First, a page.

Farmers protest hits daily wagers at Labour Chowk in Bahadurgarh
Rajan Awasthi is just back after a session of back-breaking work -- he and his friend had unloaded 75 cement bags from a truck near Pandit Shree Ram Sharma in Bahadurgarh, about a kilometre away from the Tikri border where farmers have been camping since the past 47 days to protest against the three farm laws.
The two men were paid ₹3 per cement bag and they each had a little over ₹100 to show for their effort. Until a few weeks ago, Awasthi was making over ₹600 a day and currently, he is glad of any work, even one that pays a pittance.
Since the past 47 days, scores of daily wagers like him, who usually wait at the labour chowk near the Metro station to find employment, are struggling as the farmers’ road blockade has killed opportunities.
Labourers say they now have to wait for hours on end at the Labour Chowk and even then, only a handful manage to find work that was plentiful before, given the numerous factories and warehouses in that part of Haryana, not far from the Delhi border.
“I found this work after four days of unemployment. Many other daily wagers have left for their homes in Bihar and Uttar Pradesh after waiting for a couple of days in the hopes that the farmers would disperse,” Awasthi said.
The biggest problem is that very little raw material is arriving in this industrial area because of the closure of Rohtak Road. “Some trucks still bring in goods via the inner roads, but a distance that was covered by these vehicles in five minutes earlier now take three to four hours because of the jam that often builds up on these narrow roads. Many truckers have refused to ferry goods because of the jams,” said Praveen Chillar, who deals in construction material and often hires daily wagers.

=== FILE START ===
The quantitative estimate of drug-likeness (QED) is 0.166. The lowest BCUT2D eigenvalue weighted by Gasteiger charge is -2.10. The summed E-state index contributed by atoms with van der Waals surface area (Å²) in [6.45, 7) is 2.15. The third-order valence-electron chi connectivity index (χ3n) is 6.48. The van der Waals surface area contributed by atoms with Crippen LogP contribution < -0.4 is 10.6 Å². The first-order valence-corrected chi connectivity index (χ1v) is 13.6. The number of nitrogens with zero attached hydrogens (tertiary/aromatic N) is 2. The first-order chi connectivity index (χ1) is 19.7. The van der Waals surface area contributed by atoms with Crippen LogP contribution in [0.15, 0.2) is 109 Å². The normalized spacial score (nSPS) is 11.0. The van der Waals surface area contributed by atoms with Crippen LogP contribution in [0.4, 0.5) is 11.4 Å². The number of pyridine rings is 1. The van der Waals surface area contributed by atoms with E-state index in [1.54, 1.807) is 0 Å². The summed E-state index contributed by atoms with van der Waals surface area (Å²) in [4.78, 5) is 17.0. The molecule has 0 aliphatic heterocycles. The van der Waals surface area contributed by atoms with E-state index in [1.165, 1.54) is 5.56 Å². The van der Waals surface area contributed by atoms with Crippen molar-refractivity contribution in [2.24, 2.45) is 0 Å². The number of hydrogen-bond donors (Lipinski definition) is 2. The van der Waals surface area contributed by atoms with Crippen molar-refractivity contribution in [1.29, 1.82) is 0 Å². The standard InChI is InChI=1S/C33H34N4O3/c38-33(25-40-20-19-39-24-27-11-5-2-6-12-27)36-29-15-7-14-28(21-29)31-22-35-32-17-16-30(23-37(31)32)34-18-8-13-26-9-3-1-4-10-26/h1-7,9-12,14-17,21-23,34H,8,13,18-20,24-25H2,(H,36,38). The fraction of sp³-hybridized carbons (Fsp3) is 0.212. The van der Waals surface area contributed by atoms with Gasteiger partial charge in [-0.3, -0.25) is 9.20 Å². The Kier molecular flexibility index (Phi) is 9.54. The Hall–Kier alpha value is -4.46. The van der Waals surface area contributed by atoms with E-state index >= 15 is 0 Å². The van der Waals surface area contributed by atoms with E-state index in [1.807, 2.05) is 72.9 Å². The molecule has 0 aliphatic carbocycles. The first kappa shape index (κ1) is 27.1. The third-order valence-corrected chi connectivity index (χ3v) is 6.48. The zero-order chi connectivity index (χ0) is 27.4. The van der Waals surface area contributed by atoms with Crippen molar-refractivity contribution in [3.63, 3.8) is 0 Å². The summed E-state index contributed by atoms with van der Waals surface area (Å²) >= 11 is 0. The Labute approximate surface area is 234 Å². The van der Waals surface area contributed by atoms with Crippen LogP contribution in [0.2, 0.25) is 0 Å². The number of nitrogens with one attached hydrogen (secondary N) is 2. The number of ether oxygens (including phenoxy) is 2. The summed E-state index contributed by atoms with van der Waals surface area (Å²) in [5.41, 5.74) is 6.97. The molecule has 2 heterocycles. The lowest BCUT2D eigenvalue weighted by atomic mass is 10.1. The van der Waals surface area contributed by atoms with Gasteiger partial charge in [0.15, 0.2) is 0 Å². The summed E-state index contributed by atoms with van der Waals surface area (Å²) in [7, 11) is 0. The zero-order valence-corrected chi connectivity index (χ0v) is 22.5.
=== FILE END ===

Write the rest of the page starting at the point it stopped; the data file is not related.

Factory owners said while a few businesses have temporarily downed their shutters, the arrival of material at factories that are open has dipped to as low as 30%.
“I would earlier hire nearly a dozen wagers daily. Now I need just two or three a day because of the dip in business,” said Subhash Jangra, accounts manager of a factory dealing in iron and steel goods.
Three to four daily wagers squat outside this factory daily in the hopes of finding work, but most will go away disappointed.
“This factory is among the few that hires labourers like us, but they will need only a few of us. Most others are able to make do with their own staff,” said Bhure Singh, a daily wager who said he hasn’t had any work for a week now.
“Now we know that most of our days will be spent squatting here with no luck. It is better than staying home and being scolded by wives for not working,” said Kali Charan, another wage earner.
The workers said they do not grudge the farmers their protest, but they are finding it hard to take this hit after a prolonged period of unemployment during the lockdown just months earlier.
“Unlike the farmers, we don’t even have lands to go back to and cultivate. We don’t have a system of minimum wages. It all depends on the demand and supply. Right now, there is very little work and lots of people to do it,” said Ajay Pal, a daily wager.
The only silver lining is the free food at the langars organised by farmers. “I have my breakfast there and leave for home after having dinner. It had reduced the quarrels back at my home,” said Pal.
Agitating farmers here said they try to ensure that none of these workers is turned away from langars. “Us farmers know the hardships of these labourers. So, we have been cooking much more than what we would have needed for our small group. We cannot give up this protest, but we are trying to lessen their problems,” said Harminder Singh, a farmer from Katera village in Firozpur.